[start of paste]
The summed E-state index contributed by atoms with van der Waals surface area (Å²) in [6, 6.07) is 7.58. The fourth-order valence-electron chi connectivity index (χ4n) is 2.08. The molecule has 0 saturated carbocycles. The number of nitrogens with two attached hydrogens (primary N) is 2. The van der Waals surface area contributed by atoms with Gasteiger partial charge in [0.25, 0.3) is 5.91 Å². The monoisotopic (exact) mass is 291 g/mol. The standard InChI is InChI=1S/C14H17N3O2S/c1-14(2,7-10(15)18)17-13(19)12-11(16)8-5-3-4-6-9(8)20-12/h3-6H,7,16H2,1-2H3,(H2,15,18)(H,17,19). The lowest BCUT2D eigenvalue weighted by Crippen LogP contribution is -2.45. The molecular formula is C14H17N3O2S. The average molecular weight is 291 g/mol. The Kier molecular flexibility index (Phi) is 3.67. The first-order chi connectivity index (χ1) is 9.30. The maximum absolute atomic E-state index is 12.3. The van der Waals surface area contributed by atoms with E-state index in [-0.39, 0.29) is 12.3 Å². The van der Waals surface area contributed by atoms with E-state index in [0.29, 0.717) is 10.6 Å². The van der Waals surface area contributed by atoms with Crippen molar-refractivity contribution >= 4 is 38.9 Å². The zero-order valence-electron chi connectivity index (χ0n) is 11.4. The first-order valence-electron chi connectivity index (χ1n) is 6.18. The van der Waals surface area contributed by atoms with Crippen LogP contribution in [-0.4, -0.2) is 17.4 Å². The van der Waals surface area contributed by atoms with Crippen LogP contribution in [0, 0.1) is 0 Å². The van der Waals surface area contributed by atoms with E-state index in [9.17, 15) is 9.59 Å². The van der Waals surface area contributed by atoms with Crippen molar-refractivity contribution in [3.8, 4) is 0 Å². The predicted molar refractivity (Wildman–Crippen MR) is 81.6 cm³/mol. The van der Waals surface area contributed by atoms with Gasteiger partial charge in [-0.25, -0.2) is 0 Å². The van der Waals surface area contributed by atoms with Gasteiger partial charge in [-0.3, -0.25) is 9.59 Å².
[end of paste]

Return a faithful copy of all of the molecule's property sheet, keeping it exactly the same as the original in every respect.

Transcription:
The summed E-state index contributed by atoms with van der Waals surface area (Å²) in [6, 6.07) is 7.58. The fourth-order valence-electron chi connectivity index (χ4n) is 2.08. The molecule has 0 saturated carbocycles. The number of nitrogens with two attached hydrogens (primary N) is 2. The van der Waals surface area contributed by atoms with Gasteiger partial charge in [0.25, 0.3) is 5.91 Å². The monoisotopic (exact) mass is 291 g/mol. The standard InChI is InChI=1S/C14H17N3O2S/c1-14(2,7-10(15)18)17-13(19)12-11(16)8-5-3-4-6-9(8)20-12/h3-6H,7,16H2,1-2H3,(H2,15,18)(H,17,19). The lowest BCUT2D eigenvalue weighted by Crippen LogP contribution is -2.45. The molecular formula is C14H17N3O2S. The average molecular weight is 291 g/mol. The Kier molecular flexibility index (Phi) is 3.67. The first-order chi connectivity index (χ1) is 9.30. The maximum absolute atomic E-state index is 12.3. The van der Waals surface area contributed by atoms with E-state index in [-0.39, 0.29) is 12.3 Å². The van der Waals surface area contributed by atoms with E-state index in [0.29, 0.717) is 10.6 Å². The van der Waals surface area contributed by atoms with Crippen molar-refractivity contribution >= 4 is 38.9 Å². The zero-order valence-electron chi connectivity index (χ0n) is 11.4. The first-order valence-electron chi connectivity index (χ1n) is 6.18. The van der Waals surface area contributed by atoms with Crippen LogP contribution in [-0.4, -0.2) is 17.4 Å². The van der Waals surface area contributed by atoms with Crippen LogP contribution in [0, 0.1) is 0 Å². The van der Waals surface area contributed by atoms with E-state index in [9.17, 15) is 9.59 Å². The van der Waals surface area contributed by atoms with Crippen molar-refractivity contribution in [3.8, 4) is 0 Å². The predicted molar refractivity (Wildman–Crippen MR) is 81.6 cm³/mol. The van der Waals surface area contributed by atoms with Gasteiger partial charge in [-0.25, -0.2) is 0 Å². The van der Waals surface area contributed by atoms with Gasteiger partial charge in [-0.3, -0.25) is 9.59 Å².